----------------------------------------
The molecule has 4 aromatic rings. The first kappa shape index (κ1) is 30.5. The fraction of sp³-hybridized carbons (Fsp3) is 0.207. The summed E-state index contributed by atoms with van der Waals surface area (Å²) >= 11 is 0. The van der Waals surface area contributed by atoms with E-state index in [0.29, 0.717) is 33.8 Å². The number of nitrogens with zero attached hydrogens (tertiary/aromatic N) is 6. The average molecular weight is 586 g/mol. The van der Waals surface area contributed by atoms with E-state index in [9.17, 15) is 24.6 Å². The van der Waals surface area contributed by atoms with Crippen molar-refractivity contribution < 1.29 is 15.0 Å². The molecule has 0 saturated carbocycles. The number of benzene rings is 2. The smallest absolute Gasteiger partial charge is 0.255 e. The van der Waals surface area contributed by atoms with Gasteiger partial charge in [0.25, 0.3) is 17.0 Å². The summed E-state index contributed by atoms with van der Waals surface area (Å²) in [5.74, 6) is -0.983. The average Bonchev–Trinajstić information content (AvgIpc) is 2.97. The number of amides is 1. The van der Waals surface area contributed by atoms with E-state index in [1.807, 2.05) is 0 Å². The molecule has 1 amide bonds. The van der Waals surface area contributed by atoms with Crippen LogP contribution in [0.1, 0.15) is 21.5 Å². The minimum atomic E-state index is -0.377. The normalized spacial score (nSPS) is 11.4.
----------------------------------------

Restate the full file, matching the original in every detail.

The molecule has 4 aromatic rings. The first kappa shape index (κ1) is 30.5. The fraction of sp³-hybridized carbons (Fsp3) is 0.207. The summed E-state index contributed by atoms with van der Waals surface area (Å²) >= 11 is 0. The van der Waals surface area contributed by atoms with E-state index in [0.29, 0.717) is 33.8 Å². The number of nitrogens with zero attached hydrogens (tertiary/aromatic N) is 6. The average molecular weight is 586 g/mol. The van der Waals surface area contributed by atoms with E-state index in [9.17, 15) is 24.6 Å². The van der Waals surface area contributed by atoms with Crippen molar-refractivity contribution < 1.29 is 15.0 Å². The molecule has 0 saturated carbocycles. The number of benzene rings is 2. The smallest absolute Gasteiger partial charge is 0.255 e. The van der Waals surface area contributed by atoms with Gasteiger partial charge in [0.25, 0.3) is 17.0 Å². The summed E-state index contributed by atoms with van der Waals surface area (Å²) in [5.74, 6) is -0.983. The average Bonchev–Trinajstić information content (AvgIpc) is 2.97. The number of amides is 1. The van der Waals surface area contributed by atoms with E-state index in [1.807, 2.05) is 0 Å². The molecule has 1 amide bonds. The van der Waals surface area contributed by atoms with Crippen LogP contribution in [0.1, 0.15) is 21.5 Å². The minimum atomic E-state index is -0.377. The normalized spacial score (nSPS) is 11.4.